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About Jumrum Creek
Jumrum Creek Conservation Park protects a small pocket of dense rainforest along Jumrum Creek within Kuranda village. The park encompasses rainforest along a section of Jumrum Creek before it flows into the nearby Barron River. Climbing palms, such as lawyer vine, feature in this rainforest, which is also home to a diversity of plant and animal species, including rare frogs.
The near threatened Kuranda treefrog is found only in a small area around Kuranda, including Jumrum Creek Conservation Park, in mature and regenerating rainforest. These frogs breed in shallow flowing sections of the creek in spring and summer. The park becomes noisy at night during breeding season when males can be heard calling—a short, fast series of 'tocs'—from streamside vegetation.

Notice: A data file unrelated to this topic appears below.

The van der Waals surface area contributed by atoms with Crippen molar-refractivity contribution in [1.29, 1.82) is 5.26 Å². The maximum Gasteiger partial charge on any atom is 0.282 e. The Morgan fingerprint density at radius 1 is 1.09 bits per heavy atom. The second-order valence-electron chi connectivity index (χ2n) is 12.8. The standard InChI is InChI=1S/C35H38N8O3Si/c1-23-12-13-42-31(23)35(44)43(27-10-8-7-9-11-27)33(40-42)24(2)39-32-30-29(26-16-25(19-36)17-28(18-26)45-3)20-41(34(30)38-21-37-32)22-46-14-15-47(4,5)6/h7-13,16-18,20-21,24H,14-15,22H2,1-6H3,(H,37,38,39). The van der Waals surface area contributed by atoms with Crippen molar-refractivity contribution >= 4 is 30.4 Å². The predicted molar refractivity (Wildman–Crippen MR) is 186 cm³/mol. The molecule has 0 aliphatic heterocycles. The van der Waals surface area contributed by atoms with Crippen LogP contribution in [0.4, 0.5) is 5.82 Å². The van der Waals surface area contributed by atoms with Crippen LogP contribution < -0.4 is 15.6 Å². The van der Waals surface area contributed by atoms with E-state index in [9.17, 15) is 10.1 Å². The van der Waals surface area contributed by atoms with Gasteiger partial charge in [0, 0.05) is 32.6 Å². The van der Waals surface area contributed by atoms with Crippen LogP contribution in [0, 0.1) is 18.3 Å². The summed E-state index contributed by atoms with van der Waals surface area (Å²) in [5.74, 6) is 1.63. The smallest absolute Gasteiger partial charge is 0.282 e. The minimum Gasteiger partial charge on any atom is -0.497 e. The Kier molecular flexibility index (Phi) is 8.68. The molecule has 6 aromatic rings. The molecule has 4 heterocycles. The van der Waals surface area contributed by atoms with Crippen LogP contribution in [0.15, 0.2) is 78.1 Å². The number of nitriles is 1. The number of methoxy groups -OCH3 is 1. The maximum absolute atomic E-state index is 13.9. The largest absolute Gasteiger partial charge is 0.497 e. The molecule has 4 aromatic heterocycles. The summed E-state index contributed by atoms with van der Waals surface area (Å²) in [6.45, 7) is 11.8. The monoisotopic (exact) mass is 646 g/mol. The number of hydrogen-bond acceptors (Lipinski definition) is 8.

- Domestic animals are not permitted Leave all pets at home.
- Rubbish bins are not provided—please take your rubbish with you when you leave.
- Do not remove plant material, living or dead.
- Avoid interfering with or feeding native animals.
- Fishing is not allowed.
See the guidelines on caring for parks for more information about protecting our environment and heritage in parks.
The first section of Jumrum Creek was gazetted as an environmental park in 1974, followed by an extension to the park in 1981. In 1994 the name of the 19.6ha park was changed to Jumrum Creek Conservation Park. The park is managed on a day-to-day basis by Queensland Parks and Wildlife Service (QPWS) with the involvement of the Traditional Owners.
For tourism information for all regions in Queensland see Queensland Holidays.
The natural, cultural and historical significance of Jumrum Creek
- Temporary closure: Jumrum Creek walk, Jumrum Creek Conservation Park 20 October to 24 December 2020